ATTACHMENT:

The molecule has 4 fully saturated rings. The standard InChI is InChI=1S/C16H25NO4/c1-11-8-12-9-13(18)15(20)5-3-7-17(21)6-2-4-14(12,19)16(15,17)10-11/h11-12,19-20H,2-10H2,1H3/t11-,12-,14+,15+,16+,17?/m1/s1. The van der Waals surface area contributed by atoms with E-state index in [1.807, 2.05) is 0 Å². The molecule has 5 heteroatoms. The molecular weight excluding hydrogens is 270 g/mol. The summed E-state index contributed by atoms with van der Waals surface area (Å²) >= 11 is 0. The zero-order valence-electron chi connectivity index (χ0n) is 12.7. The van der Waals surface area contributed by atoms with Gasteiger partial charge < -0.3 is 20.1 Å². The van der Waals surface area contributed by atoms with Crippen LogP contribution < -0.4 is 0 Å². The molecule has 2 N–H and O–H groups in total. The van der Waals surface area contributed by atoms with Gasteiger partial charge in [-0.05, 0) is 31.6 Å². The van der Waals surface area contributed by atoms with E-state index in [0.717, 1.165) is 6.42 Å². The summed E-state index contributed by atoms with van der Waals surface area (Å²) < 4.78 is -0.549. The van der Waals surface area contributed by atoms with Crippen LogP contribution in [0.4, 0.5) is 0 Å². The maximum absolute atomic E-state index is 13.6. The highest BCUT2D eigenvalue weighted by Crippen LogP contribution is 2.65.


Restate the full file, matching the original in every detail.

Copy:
The molecule has 4 fully saturated rings. The standard InChI is InChI=1S/C16H25NO4/c1-11-8-12-9-13(18)15(20)5-3-7-17(21)6-2-4-14(12,19)16(15,17)10-11/h11-12,19-20H,2-10H2,1H3/t11-,12-,14+,15+,16+,17?/m1/s1. The van der Waals surface area contributed by atoms with E-state index in [1.807, 2.05) is 0 Å². The molecule has 5 heteroatoms. The molecular weight excluding hydrogens is 270 g/mol. The summed E-state index contributed by atoms with van der Waals surface area (Å²) >= 11 is 0. The zero-order valence-electron chi connectivity index (χ0n) is 12.7. The van der Waals surface area contributed by atoms with Gasteiger partial charge < -0.3 is 20.1 Å². The van der Waals surface area contributed by atoms with Crippen LogP contribution < -0.4 is 0 Å². The molecule has 2 N–H and O–H groups in total. The van der Waals surface area contributed by atoms with Gasteiger partial charge in [-0.05, 0) is 31.6 Å². The van der Waals surface area contributed by atoms with E-state index in [0.717, 1.165) is 6.42 Å². The summed E-state index contributed by atoms with van der Waals surface area (Å²) < 4.78 is -0.549. The van der Waals surface area contributed by atoms with Crippen LogP contribution in [0.4, 0.5) is 0 Å². The maximum absolute atomic E-state index is 13.6. The highest BCUT2D eigenvalue weighted by Crippen LogP contribution is 2.65.